There’s always a lot of good stuff on The Next Right about rebuilding the GOP. I met two of the site’s primary bloggers, Patrick Ruffini and Jon Henke, in St. Paul last September and was impressed both with their knowledge of politics and their appreciation of new technologies. I do hope RNC Chairman Michael Steele–or one of his top aides–checks their blog on a regular basis.
But, the piece of greatest particular interest to this blog was Kristen Soltis’s post on Young Voters, the GOP, and Gay Marriage. She runs through the demographics showing that a majority of voters age 18-34 favor gay marriage in contrast to their elders and offers:
This is not to further imply that a change in position on gay marriage would mean droves of young voters signing up for the GOP. A number of other factors have to come into play, not the least of which is how important gay marriage is relative to other important political issues in the minds of these voters. . . .
Yet whether the Republican Party amends its actual policy stance on gay marriage or whether it simply makes efforts be more tolerant and inclusive of homosexuals generally, the Republican Party cannot ignore the vast differences in public opinion between young and old voters on the issue. This difference certainly presents a serious challenge to the party’s long-term ability to swell its ranks among young voters.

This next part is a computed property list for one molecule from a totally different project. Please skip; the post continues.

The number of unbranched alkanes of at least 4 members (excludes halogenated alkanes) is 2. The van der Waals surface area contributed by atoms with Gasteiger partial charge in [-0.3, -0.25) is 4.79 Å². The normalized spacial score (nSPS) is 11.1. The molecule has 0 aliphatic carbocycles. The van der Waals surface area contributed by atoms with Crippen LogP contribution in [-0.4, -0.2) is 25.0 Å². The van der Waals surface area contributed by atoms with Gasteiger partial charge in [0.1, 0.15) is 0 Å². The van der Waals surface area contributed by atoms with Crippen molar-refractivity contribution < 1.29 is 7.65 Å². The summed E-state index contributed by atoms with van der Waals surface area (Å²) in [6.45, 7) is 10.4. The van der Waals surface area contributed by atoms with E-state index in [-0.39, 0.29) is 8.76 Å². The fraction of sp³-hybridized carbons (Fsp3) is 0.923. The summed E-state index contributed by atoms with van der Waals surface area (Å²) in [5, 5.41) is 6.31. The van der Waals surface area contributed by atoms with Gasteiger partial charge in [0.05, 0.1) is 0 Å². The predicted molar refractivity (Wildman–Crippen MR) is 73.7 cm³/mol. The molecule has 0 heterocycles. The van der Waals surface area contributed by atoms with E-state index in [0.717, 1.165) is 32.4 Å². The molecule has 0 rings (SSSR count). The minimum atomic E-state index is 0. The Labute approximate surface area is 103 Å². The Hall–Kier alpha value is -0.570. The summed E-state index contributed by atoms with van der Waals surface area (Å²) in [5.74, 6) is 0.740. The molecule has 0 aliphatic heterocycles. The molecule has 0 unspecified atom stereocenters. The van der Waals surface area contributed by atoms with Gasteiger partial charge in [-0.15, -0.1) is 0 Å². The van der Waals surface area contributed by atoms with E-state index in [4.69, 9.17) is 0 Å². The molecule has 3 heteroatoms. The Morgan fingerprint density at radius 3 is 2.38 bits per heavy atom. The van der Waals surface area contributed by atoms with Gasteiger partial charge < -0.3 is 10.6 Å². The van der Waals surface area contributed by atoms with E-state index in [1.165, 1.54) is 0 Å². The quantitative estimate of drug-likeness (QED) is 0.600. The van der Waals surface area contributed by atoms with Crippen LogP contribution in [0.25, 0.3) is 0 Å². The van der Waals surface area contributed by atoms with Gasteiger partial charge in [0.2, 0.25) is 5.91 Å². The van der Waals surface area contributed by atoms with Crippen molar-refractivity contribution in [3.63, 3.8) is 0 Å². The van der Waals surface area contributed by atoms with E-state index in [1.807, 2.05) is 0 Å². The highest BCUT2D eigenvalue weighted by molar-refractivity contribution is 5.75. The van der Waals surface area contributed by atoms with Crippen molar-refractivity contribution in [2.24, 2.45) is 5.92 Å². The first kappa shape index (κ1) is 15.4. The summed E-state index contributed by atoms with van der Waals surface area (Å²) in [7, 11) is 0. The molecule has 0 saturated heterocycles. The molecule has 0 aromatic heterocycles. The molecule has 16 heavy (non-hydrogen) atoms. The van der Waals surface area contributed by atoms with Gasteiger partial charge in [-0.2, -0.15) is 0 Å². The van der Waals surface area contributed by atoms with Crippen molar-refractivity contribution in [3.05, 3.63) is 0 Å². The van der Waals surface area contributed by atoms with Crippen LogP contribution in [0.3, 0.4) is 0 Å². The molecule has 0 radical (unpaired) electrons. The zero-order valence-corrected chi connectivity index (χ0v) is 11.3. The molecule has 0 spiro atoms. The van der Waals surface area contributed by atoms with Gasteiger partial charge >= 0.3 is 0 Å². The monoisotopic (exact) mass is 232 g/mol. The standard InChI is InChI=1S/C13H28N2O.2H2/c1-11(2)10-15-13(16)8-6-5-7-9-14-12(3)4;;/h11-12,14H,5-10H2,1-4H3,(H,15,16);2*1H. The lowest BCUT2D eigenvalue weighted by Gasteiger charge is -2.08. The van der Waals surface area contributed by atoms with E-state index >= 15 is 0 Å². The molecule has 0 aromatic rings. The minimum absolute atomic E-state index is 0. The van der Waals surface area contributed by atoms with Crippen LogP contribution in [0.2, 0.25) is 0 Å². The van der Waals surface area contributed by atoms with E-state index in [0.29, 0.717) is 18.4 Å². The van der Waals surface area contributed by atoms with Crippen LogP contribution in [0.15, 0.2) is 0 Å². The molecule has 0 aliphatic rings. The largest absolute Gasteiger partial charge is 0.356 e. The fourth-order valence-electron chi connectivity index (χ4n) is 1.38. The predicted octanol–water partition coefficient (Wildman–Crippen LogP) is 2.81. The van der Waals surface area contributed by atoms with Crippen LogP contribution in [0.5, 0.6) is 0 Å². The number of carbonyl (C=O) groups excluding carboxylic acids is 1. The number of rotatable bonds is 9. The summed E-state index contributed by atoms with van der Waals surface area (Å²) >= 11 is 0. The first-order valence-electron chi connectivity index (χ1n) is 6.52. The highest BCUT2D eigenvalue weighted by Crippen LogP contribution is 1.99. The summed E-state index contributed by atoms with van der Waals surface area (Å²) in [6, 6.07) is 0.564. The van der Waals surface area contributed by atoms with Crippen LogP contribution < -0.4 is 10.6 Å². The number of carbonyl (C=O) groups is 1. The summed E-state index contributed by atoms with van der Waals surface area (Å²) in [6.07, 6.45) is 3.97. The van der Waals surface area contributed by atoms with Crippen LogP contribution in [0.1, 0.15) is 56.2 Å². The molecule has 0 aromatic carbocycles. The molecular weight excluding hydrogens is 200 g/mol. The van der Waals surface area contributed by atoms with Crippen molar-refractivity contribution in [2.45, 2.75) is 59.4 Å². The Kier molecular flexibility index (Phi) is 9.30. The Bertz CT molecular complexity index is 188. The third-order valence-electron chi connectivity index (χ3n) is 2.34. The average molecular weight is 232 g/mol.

I don’t think the GOP need be pro-gay marriage to win the youth vote. I do think it needs offer a vision of choice and opportunity to contrast the Democrats’ preference for government solutions and one-size-fits-all approaches.
That said, I think the best path for the party would be take a more neutral stand on gay marriage and favor a state-by-state approach, consistent with the federalist principles which once undergirded the GOP.
Given the libertarian leanings of young people, they represent the greatest potential source of “flippable” Obama voters. And the numbers show that it won’t help the GOP to make ours the party opposing gay marriage.